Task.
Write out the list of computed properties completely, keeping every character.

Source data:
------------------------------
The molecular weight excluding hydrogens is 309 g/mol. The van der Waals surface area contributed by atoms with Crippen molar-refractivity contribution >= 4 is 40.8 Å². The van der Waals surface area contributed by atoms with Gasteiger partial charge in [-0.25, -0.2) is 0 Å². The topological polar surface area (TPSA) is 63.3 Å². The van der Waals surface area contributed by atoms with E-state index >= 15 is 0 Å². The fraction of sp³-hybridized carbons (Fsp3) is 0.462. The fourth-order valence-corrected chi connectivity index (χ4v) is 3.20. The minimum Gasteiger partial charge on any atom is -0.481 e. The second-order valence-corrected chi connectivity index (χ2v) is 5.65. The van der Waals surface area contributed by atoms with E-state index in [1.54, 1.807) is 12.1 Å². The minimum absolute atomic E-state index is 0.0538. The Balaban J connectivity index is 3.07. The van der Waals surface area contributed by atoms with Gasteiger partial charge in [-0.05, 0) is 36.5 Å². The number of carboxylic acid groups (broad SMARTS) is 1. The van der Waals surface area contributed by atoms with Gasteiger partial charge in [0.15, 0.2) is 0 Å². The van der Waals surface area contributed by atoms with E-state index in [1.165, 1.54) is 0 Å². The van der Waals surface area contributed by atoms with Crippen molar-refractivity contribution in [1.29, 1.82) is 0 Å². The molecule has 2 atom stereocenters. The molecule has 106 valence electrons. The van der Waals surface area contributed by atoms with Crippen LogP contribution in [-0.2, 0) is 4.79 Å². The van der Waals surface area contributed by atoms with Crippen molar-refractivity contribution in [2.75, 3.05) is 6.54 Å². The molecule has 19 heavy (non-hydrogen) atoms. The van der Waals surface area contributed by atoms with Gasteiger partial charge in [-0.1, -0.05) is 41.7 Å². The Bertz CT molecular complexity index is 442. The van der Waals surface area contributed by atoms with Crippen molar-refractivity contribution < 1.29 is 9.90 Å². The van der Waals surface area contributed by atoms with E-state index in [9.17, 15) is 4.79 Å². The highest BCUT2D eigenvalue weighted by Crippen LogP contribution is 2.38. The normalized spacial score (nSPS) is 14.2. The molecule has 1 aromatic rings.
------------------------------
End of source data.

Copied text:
The molecular weight excluding hydrogens is 309 g/mol. The van der Waals surface area contributed by atoms with Crippen molar-refractivity contribution >= 4 is 40.8 Å². The van der Waals surface area contributed by atoms with Gasteiger partial charge in [-0.25, -0.2) is 0 Å². The topological polar surface area (TPSA) is 63.3 Å². The van der Waals surface area contributed by atoms with E-state index >= 15 is 0 Å². The fraction of sp³-hybridized carbons (Fsp3) is 0.462. The fourth-order valence-corrected chi connectivity index (χ4v) is 3.20. The minimum Gasteiger partial charge on any atom is -0.481 e. The second-order valence-corrected chi connectivity index (χ2v) is 5.65. The van der Waals surface area contributed by atoms with E-state index in [1.54, 1.807) is 12.1 Å². The minimum absolute atomic E-state index is 0.0538. The Balaban J connectivity index is 3.07. The van der Waals surface area contributed by atoms with Gasteiger partial charge in [-0.05, 0) is 36.5 Å². The number of carboxylic acid groups (broad SMARTS) is 1. The van der Waals surface area contributed by atoms with Gasteiger partial charge in [0.15, 0.2) is 0 Å². The van der Waals surface area contributed by atoms with E-state index in [1.165, 1.54) is 0 Å². The van der Waals surface area contributed by atoms with Crippen molar-refractivity contribution in [1.29, 1.82) is 0 Å². The molecule has 2 atom stereocenters. The molecule has 106 valence electrons. The van der Waals surface area contributed by atoms with Crippen LogP contribution in [-0.2, 0) is 4.79 Å². The van der Waals surface area contributed by atoms with Crippen molar-refractivity contribution in [2.75, 3.05) is 6.54 Å². The molecule has 19 heavy (non-hydrogen) atoms. The van der Waals surface area contributed by atoms with Gasteiger partial charge in [-0.1, -0.05) is 41.7 Å². The Bertz CT molecular complexity index is 442. The van der Waals surface area contributed by atoms with Crippen molar-refractivity contribution < 1.29 is 9.90 Å². The van der Waals surface area contributed by atoms with E-state index in [9.17, 15) is 4.79 Å². The highest BCUT2D eigenvalue weighted by Crippen LogP contribution is 2.38. The normalized spacial score (nSPS) is 14.2. The molecule has 1 aromatic rings.